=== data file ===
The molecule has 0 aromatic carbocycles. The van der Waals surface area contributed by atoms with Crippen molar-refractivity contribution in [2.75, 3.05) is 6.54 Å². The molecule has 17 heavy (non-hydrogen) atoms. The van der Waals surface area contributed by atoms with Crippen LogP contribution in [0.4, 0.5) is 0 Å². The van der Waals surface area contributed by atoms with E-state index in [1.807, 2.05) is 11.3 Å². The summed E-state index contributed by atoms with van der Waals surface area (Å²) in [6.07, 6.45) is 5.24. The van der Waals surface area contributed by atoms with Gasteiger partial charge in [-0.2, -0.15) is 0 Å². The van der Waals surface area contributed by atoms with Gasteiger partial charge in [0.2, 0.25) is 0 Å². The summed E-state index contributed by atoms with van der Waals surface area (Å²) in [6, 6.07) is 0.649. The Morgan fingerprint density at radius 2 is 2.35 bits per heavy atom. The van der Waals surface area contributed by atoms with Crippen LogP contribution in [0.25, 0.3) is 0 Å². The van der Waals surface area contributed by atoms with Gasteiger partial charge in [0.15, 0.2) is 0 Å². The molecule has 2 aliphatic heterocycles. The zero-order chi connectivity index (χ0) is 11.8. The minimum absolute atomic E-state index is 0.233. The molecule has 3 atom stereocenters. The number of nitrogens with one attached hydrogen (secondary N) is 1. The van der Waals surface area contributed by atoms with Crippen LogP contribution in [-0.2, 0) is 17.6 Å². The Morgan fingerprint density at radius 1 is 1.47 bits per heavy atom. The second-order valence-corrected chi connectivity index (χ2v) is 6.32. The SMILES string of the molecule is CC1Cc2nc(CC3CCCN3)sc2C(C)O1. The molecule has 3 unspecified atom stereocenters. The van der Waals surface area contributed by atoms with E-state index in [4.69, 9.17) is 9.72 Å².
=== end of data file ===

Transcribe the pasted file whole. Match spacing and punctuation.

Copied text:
The molecule has 0 aromatic carbocycles. The van der Waals surface area contributed by atoms with Crippen molar-refractivity contribution in [2.75, 3.05) is 6.54 Å². The molecule has 17 heavy (non-hydrogen) atoms. The van der Waals surface area contributed by atoms with Crippen LogP contribution in [0.4, 0.5) is 0 Å². The van der Waals surface area contributed by atoms with E-state index in [1.807, 2.05) is 11.3 Å². The summed E-state index contributed by atoms with van der Waals surface area (Å²) in [6.07, 6.45) is 5.24. The van der Waals surface area contributed by atoms with Gasteiger partial charge in [-0.2, -0.15) is 0 Å². The van der Waals surface area contributed by atoms with Gasteiger partial charge in [0.2, 0.25) is 0 Å². The summed E-state index contributed by atoms with van der Waals surface area (Å²) in [6, 6.07) is 0.649. The Morgan fingerprint density at radius 2 is 2.35 bits per heavy atom. The van der Waals surface area contributed by atoms with Crippen LogP contribution in [0.25, 0.3) is 0 Å². The van der Waals surface area contributed by atoms with Gasteiger partial charge in [0.15, 0.2) is 0 Å². The molecule has 2 aliphatic heterocycles. The zero-order chi connectivity index (χ0) is 11.8. The minimum absolute atomic E-state index is 0.233. The molecule has 3 atom stereocenters. The number of nitrogens with one attached hydrogen (secondary N) is 1. The van der Waals surface area contributed by atoms with Crippen LogP contribution in [-0.2, 0) is 17.6 Å². The Morgan fingerprint density at radius 1 is 1.47 bits per heavy atom. The second-order valence-corrected chi connectivity index (χ2v) is 6.32. The SMILES string of the molecule is CC1Cc2nc(CC3CCCN3)sc2C(C)O1. The molecule has 3 unspecified atom stereocenters. The van der Waals surface area contributed by atoms with E-state index in [4.69, 9.17) is 9.72 Å².